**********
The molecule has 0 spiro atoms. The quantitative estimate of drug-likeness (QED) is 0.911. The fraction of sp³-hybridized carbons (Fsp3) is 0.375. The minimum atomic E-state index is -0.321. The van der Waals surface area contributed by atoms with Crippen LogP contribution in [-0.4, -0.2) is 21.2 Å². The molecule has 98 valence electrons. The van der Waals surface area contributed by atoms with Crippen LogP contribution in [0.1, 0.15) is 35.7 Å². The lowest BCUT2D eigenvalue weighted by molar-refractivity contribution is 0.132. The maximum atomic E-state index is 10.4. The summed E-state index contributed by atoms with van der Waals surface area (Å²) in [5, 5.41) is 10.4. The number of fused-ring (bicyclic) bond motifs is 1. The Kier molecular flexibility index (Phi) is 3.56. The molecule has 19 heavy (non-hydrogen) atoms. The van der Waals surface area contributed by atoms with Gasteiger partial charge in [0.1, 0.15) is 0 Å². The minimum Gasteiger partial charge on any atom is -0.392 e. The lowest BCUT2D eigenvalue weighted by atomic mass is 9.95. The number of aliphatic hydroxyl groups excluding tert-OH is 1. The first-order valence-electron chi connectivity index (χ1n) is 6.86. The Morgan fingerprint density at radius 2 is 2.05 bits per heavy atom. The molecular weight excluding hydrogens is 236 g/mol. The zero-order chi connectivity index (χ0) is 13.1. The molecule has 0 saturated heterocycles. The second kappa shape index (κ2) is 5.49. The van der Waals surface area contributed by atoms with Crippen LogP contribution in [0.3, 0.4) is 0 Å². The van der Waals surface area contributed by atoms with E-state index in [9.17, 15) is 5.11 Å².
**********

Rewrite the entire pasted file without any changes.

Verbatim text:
The molecule has 0 spiro atoms. The quantitative estimate of drug-likeness (QED) is 0.911. The fraction of sp³-hybridized carbons (Fsp3) is 0.375. The minimum atomic E-state index is -0.321. The van der Waals surface area contributed by atoms with Crippen LogP contribution in [-0.4, -0.2) is 21.2 Å². The molecule has 98 valence electrons. The van der Waals surface area contributed by atoms with Crippen LogP contribution in [0.1, 0.15) is 35.7 Å². The lowest BCUT2D eigenvalue weighted by molar-refractivity contribution is 0.132. The maximum atomic E-state index is 10.4. The summed E-state index contributed by atoms with van der Waals surface area (Å²) in [5, 5.41) is 10.4. The number of fused-ring (bicyclic) bond motifs is 1. The Kier molecular flexibility index (Phi) is 3.56. The molecule has 19 heavy (non-hydrogen) atoms. The van der Waals surface area contributed by atoms with Gasteiger partial charge in [0.1, 0.15) is 0 Å². The minimum Gasteiger partial charge on any atom is -0.392 e. The lowest BCUT2D eigenvalue weighted by atomic mass is 9.95. The number of aliphatic hydroxyl groups excluding tert-OH is 1. The first-order valence-electron chi connectivity index (χ1n) is 6.86. The Morgan fingerprint density at radius 2 is 2.05 bits per heavy atom. The molecular weight excluding hydrogens is 236 g/mol. The zero-order chi connectivity index (χ0) is 13.1. The molecule has 0 saturated heterocycles. The second kappa shape index (κ2) is 5.49. The van der Waals surface area contributed by atoms with Crippen LogP contribution in [0.3, 0.4) is 0 Å². The van der Waals surface area contributed by atoms with E-state index in [9.17, 15) is 5.11 Å².